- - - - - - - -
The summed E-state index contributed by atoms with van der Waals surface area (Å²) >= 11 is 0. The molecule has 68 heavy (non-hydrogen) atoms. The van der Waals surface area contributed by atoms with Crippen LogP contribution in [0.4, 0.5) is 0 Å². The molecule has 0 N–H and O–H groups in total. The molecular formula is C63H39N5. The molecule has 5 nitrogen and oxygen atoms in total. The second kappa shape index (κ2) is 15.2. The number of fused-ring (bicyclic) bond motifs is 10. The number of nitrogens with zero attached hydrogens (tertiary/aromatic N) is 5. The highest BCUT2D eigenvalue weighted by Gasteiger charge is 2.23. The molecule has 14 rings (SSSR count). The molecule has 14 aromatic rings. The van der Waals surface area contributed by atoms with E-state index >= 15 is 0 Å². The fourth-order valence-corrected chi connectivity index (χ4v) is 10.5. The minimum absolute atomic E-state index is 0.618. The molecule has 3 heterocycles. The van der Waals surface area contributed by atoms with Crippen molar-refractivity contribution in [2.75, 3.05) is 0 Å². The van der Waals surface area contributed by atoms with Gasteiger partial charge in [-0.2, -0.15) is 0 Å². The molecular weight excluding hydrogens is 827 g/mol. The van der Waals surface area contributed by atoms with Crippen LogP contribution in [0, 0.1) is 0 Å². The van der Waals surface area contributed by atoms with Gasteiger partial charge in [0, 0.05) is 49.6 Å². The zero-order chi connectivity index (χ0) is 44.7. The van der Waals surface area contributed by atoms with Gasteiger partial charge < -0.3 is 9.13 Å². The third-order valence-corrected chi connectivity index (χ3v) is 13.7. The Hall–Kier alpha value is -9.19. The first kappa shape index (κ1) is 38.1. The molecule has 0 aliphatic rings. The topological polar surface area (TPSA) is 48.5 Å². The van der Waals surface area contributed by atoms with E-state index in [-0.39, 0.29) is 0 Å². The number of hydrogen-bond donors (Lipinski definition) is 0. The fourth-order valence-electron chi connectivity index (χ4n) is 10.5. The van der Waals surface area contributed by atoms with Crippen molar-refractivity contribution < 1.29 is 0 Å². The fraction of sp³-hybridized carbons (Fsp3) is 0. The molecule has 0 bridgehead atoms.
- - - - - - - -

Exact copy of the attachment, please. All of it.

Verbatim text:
The summed E-state index contributed by atoms with van der Waals surface area (Å²) >= 11 is 0. The molecule has 68 heavy (non-hydrogen) atoms. The van der Waals surface area contributed by atoms with Crippen LogP contribution in [0.4, 0.5) is 0 Å². The molecule has 0 N–H and O–H groups in total. The molecular formula is C63H39N5. The molecule has 5 nitrogen and oxygen atoms in total. The second kappa shape index (κ2) is 15.2. The number of fused-ring (bicyclic) bond motifs is 10. The number of nitrogens with zero attached hydrogens (tertiary/aromatic N) is 5. The highest BCUT2D eigenvalue weighted by Gasteiger charge is 2.23. The molecule has 14 rings (SSSR count). The molecule has 14 aromatic rings. The van der Waals surface area contributed by atoms with E-state index >= 15 is 0 Å². The fourth-order valence-corrected chi connectivity index (χ4v) is 10.5. The minimum absolute atomic E-state index is 0.618. The molecule has 3 heterocycles. The van der Waals surface area contributed by atoms with Crippen molar-refractivity contribution in [2.75, 3.05) is 0 Å². The van der Waals surface area contributed by atoms with Gasteiger partial charge in [-0.2, -0.15) is 0 Å². The molecular weight excluding hydrogens is 827 g/mol. The van der Waals surface area contributed by atoms with Crippen LogP contribution in [0, 0.1) is 0 Å². The van der Waals surface area contributed by atoms with Gasteiger partial charge in [0, 0.05) is 49.6 Å². The zero-order chi connectivity index (χ0) is 44.7. The van der Waals surface area contributed by atoms with Gasteiger partial charge < -0.3 is 9.13 Å². The third-order valence-corrected chi connectivity index (χ3v) is 13.7. The Hall–Kier alpha value is -9.19. The first kappa shape index (κ1) is 38.1. The molecule has 0 aliphatic rings. The topological polar surface area (TPSA) is 48.5 Å². The van der Waals surface area contributed by atoms with E-state index in [-0.39, 0.29) is 0 Å². The number of hydrogen-bond donors (Lipinski definition) is 0. The fourth-order valence-electron chi connectivity index (χ4n) is 10.5. The van der Waals surface area contributed by atoms with Crippen molar-refractivity contribution < 1.29 is 0 Å². The fraction of sp³-hybridized carbons (Fsp3) is 0. The molecule has 0 bridgehead atoms.